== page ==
Whistleblowing regulations are changing, and it is crucial for organisations to keep up. We had a conversation with Maurice Canisius, CEO of SpeakUp, breaking down new emerging laws and regulations that impacts whistleblowing.
Maurice Canisius attained his PhD and LLM in Corporate Law from Maastricht University and has extensive experience working as a corporate lawyer and is a governance, risk, and compliance specialist.
Here are some insights into the future of whistleblowing laws and regulations from a legal perspective.
What's new in whistleblowing laws and regulations?
In 2024, significant changes in whistleblowing laws are on the horizon. With the advent of the EU Whistleblowing Directive and other global legal transformations, regulatory frameworks are intensifying. The upcoming laws is set to bring significant changes for whistleblowers.
For example, the Hinweisgeberschutzgesetz (HinSchG) act, also known as the Whistleblower Protection Act in Germany, came into force on July 2, 2023. Companies with 50 or more employees must have set up whistleblowing systems within a transition period till December 17, 2023.
The HinSchG aims to encourage transparency and to protect individuals who report wrongdoing by shielding them from retaliation.
Corporate Sustainability Reporting Directive (CSRD)
The Corporate Sustainability Reporting Directive (CSRD) will compel large companies to report on sustainability matters, including their adverse impacts and actions taken to mitigate them.
Companies are also obliged to publicly report grievances raised under this directive, making it imperative that effective whistleblowing systems are in place.
Furthermore, the NIS2 Directive will enhance cybersecurity across the EU, introducing stricter incident reporting requirements and security measures that companies must implement.
This directive prescribes that entities must report incidents to the supervisory authority within 24 hours. This could affect whistleblowers, potentially leading to more secure and increased reporting of the information they submit.
Supply Chain Due Diligence Act (LkSG)
Along with this, larger companies in Germany, with over 1,000 employees, will also adhere to the Supply Chain Due Diligence Act (LkSG). With these developments, there is an increased focus on supply chain transparency and data security, preparing for the EU AI regulation coming in 2025.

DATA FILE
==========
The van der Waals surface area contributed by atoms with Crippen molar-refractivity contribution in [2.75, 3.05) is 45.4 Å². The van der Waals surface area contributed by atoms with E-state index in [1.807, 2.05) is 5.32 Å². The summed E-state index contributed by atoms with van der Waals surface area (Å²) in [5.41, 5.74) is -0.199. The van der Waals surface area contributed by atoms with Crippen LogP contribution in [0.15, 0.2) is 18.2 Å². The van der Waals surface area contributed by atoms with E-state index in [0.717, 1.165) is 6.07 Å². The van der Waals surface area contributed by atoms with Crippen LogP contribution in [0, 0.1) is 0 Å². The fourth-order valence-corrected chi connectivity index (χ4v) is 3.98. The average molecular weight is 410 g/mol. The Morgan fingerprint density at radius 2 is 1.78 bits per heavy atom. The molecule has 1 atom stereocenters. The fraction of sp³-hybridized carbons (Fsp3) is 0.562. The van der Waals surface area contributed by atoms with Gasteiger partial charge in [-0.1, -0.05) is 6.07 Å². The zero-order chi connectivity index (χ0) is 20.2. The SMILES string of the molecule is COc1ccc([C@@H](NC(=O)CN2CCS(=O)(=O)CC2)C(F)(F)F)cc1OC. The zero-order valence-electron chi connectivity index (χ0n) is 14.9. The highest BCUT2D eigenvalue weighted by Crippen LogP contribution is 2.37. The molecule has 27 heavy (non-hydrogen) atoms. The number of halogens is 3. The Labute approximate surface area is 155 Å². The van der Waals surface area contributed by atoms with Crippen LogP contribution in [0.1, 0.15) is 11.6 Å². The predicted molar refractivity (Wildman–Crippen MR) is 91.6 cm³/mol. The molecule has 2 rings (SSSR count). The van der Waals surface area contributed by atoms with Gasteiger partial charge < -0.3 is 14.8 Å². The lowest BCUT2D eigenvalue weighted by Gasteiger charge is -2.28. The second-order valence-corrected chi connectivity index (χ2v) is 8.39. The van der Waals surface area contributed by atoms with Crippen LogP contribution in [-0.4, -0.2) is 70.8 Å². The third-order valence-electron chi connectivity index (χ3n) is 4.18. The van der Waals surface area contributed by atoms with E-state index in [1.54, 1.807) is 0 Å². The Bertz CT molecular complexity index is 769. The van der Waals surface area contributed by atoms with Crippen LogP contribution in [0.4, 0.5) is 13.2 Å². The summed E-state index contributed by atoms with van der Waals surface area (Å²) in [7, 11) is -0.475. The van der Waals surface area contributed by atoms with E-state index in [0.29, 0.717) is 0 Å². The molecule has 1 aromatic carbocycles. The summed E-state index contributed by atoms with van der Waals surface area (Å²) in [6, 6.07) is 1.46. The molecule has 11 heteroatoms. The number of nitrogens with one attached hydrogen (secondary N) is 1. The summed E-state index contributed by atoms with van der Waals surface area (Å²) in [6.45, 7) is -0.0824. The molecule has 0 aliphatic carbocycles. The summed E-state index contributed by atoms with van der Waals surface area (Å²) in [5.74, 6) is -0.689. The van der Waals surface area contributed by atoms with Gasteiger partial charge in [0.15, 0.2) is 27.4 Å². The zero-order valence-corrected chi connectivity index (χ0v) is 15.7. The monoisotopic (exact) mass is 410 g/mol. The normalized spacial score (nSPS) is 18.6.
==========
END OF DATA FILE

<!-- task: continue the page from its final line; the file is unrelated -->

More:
Why you should not complicate things for whistleblowers
When we talk about whistleblowing mechanisms, in the end it can be complex; it affects employment laws, cybersecurity, anti-bribery laws etc.
Overcomplicating things might scare whistleblowers off, which essentially helps no one. While compliance with an increasing array of regulations is imperative, it's equally critical to maintain simplicity and user-friendliness.
Therefore, a streamlined approach that respects the whistleblower's intent and eases the reporting process is necessary.
Advice: How to navigate future whistleblowing laws and regulations?
Ultimately, you must consider whether a whistleblowing system with numerous legal requirements is practical if it deters people from using it.
Such a system might be fully compliant, but if it is a maze to navigate, it may never be used in the event of a misconduct.
This can in turn be the reason why it harms the organisation's reputation and reels in legal consequences.
The alternative is to aim for a balanced system that meets legal standards but is intuitive to use. In our view, a system that people can and will use is the better choice.
“Whistleblowing is often seen as an act of last resort that involves the media, but we believe it should be about empowering employees to voice concerns within their own organisation. By doing so, we aim to support the individual and protect the organisation, creating a situation where everyone wins. At SpeakUp, our goal is to prevent individuals from feeling the need to become whistleblowers in the traditional sense; we want them to feel safe to speak up internally." Maurice Canisius, CEO SpeakUp
Building a culture in which speaking up is the norm
In today's fast-moving digital world where headlines of organisational misconduct are rapidly populating the news, creating a strong culture of ethics is crucial. And this starts when people have trust in their organisations that they won’t face retaliation if they spoke up.
SpeakUp provides the tools you need to lower the barrier to reporting misconduct, which in turn can prevent the need for going public, protecting individuals and the organisation's good name.
With two decades of experience solving the whistleblowing dilemma, SpeakUp is dedicated to helping organisations become more transparent and harness a true speak up culture.
It is not just about following rules, but about making it safer, and easier to voice concerns before it gets too late.